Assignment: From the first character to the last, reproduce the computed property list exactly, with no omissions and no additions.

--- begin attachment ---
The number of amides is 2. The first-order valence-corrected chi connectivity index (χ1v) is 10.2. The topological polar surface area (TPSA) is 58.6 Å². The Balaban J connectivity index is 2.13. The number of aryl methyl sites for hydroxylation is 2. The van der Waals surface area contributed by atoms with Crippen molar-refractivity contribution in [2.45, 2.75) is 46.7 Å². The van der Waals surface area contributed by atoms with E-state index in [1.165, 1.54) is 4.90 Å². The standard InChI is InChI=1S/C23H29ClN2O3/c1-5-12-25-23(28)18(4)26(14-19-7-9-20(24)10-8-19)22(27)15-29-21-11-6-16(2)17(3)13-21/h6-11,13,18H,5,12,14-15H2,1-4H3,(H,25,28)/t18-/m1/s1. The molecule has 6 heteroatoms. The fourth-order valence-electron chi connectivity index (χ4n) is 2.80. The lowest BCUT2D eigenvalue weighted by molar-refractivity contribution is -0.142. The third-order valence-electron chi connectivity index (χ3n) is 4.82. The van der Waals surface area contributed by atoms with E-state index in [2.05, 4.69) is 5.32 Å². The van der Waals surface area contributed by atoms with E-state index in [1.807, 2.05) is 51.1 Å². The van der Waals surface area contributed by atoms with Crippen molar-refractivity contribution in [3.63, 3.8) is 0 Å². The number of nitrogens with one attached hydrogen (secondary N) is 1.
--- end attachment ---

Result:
The number of amides is 2. The first-order valence-corrected chi connectivity index (χ1v) is 10.2. The topological polar surface area (TPSA) is 58.6 Å². The Balaban J connectivity index is 2.13. The number of aryl methyl sites for hydroxylation is 2. The van der Waals surface area contributed by atoms with Crippen molar-refractivity contribution in [2.45, 2.75) is 46.7 Å². The van der Waals surface area contributed by atoms with E-state index in [1.165, 1.54) is 4.90 Å². The standard InChI is InChI=1S/C23H29ClN2O3/c1-5-12-25-23(28)18(4)26(14-19-7-9-20(24)10-8-19)22(27)15-29-21-11-6-16(2)17(3)13-21/h6-11,13,18H,5,12,14-15H2,1-4H3,(H,25,28)/t18-/m1/s1. The molecule has 6 heteroatoms. The fourth-order valence-electron chi connectivity index (χ4n) is 2.80. The lowest BCUT2D eigenvalue weighted by molar-refractivity contribution is -0.142. The third-order valence-electron chi connectivity index (χ3n) is 4.82. The van der Waals surface area contributed by atoms with E-state index in [2.05, 4.69) is 5.32 Å². The van der Waals surface area contributed by atoms with E-state index in [1.807, 2.05) is 51.1 Å². The van der Waals surface area contributed by atoms with Crippen molar-refractivity contribution in [3.63, 3.8) is 0 Å². The number of nitrogens with one attached hydrogen (secondary N) is 1.